Today, Ikea’s name is synonymous with streamlined, easy living. The Swedish furniture company has cornered the global market on housewares and modular furnishings, as evidenced by its 423 stores in 52 different countries. Many consumers have sought out ways to distinguish their Ikea products, leading to the thriving fandom of ad hoc Ikea hacking. Over the past few years, a slew of small design companies have sprung up to offer Ikea customers an easier way to hack their furniture: with customized, aftermarket Ikea parts.
Thanks to this cottage industry, you can now buy a unique countertop for your Ikea kitchen or custom fronts for your Ikea cabinets, adding visual interest to the smooth, monochromatic aesthetic championed by the furniture giant. Thanks to the clean and simple way Ikea constructs its furniture, it’s not difficult for companies to develop embellishments that elevate the products—nor is it difficult for customers to swap out the store-bought versions for custom parts. And the aftermarket opportunity for these smaller businesses is huge: The Ikea company sold an impressive $44.6 billion worth of goods last year.
But Lotta Lundaas says there’s a sustainability imperative too. Lundaas is CEO and founder of Norse Interiors, an Ikea customization business which she founded in 2018 five years after she moved to the U.S. from her native Sweden.
“[IKEA] makes good, affordable bases, which is what we take advantage of when creating designer parts to give them a more custom, less cookie-cutter look,” she says. “In an ideal world, our customers already own an IKEA piece, which they give a makeover with Norse, extending its life instead of having it end up in a landfill.”
Norse sells aftermarket additions that allow customers to add everything from $100 Ambrosia Maple covers to $30 brass legs for Ikea’s Besta line of storage.
Reform, an Ikea hacking company founded in 2014 in Copenhagen, focuses on custom pieces that fit Ikea’s kitchen design in particular. Jeppe Christensen, CEO and cofounder, says he and his team decided to focus on reimagining the company’s products as opposed to selling their own furniture designs because it made the manufacturing process faster and easier to break into as a young startup.
“Piggybacking on Ikea was a fast and easy way to go to market,” he says. “We didn’t have to invent a new functional kitchen system, we could just skin the Ikea cabinets with our well-designed countertops and fronts.”
Though Reform launched solely as an Ikea hacking company, it will soon offer its own cabinets and bespoke kitchens now that the company is producing furniture. “[In] the beginning of next year we will launch with our own boxes/cabinets and offer our clients an entire Reform kitchen without any Ikea,” Christensen said in an email.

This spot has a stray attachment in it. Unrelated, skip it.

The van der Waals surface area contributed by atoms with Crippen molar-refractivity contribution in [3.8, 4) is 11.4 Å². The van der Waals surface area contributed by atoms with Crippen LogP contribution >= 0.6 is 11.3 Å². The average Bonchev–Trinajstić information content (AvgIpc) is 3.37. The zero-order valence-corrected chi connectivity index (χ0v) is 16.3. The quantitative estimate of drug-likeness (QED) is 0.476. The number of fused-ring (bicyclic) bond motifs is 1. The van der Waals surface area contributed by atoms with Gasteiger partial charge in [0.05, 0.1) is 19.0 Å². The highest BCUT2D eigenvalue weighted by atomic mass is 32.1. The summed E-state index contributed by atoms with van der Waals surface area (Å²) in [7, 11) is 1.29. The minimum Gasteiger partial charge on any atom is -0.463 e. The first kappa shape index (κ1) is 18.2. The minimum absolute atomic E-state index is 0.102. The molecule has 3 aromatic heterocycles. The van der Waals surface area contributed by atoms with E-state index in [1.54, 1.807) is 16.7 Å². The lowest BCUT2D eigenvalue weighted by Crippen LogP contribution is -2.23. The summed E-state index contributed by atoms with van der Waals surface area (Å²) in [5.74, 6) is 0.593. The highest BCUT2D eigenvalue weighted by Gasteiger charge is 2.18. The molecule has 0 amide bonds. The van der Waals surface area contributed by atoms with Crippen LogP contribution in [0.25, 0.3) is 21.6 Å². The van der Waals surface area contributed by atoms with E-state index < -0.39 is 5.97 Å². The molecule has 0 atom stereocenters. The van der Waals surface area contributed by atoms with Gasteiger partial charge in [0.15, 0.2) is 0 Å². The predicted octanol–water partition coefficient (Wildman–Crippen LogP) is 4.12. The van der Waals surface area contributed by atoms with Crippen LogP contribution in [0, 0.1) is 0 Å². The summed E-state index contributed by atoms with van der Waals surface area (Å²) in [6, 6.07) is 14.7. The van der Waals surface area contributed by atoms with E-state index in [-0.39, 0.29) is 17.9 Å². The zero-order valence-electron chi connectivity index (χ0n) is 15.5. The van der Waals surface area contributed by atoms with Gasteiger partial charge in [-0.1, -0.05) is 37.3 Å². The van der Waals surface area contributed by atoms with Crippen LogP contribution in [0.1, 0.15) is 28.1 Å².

But Reform will still offer custom Ikea services at a lower price point. On the company’s website, it instructs clients to first purchase their Ikea items and then order new pieces from Reform. Adding fronts and cover panels to Ikea cabinets in a small kitchen costs roughly $1,700. If it’s a bathroom upgrade you’re looking for? The Reform remodel only runs you $700.
These companies run the risk of infringing upon Ikea’s business, which is partially dependent on brand recognition and the visibility of its products as designed. However, Lundaas says that they have not run into issues with the manufacturing giant.
“We make it very clear in our communication that Norse is not affiliated with Ikea. They are aware of Norse, and so far they’ve been supportive,” she says. “Our products depend on theirs, and I’d like to believe that they find it positive that we ‘Ikea hacking companies’ create free publicity and buzz around them and their products.”
Christensen agrees: “[We’ve] never had any issues with Ikea; we’ve only had good talks with them.” Since Ikea is a registered trademark, he makes sure not to violate the terms of using their name legally. The companies do name Ikea throughout their websites, but also include a clearly written disclaimer detailing their nonaffiliation.
In recent years, this sort of curated customization has taken off as a cottage industry unto itself, a trend that illuminates the need for low-cost—and distinctive—home essentials.
“There is an increased interest in interior design and expressing personal style through home décor. People, millennials, in particular, are looking for unique pieces,” says Lundaas. “At the same time custom, one-of-a-kind furniture is expensive. . . . By personalizing Ikea, custom furniture is fast and accessible for regular people.”
Simple, readily available items like Ikea’s are an ideal starting point for customization. Plus, the furniture’s reasonable price point and good quality allows it to last a while, even through multiple design iterations. The lifespan of an Ikea piece, especially after a sharp redesign, is an important aspect of this furniture “hacking” industry; the environmental footprint of these pieces is minimized when they can be reused and reinvented as something totally new.
“I believe that the growing climate anxiety is making people prioritize sustainability when shopping,” says Lundaas. “By reusing or upcycling an existing piece, the environmental impact is less.”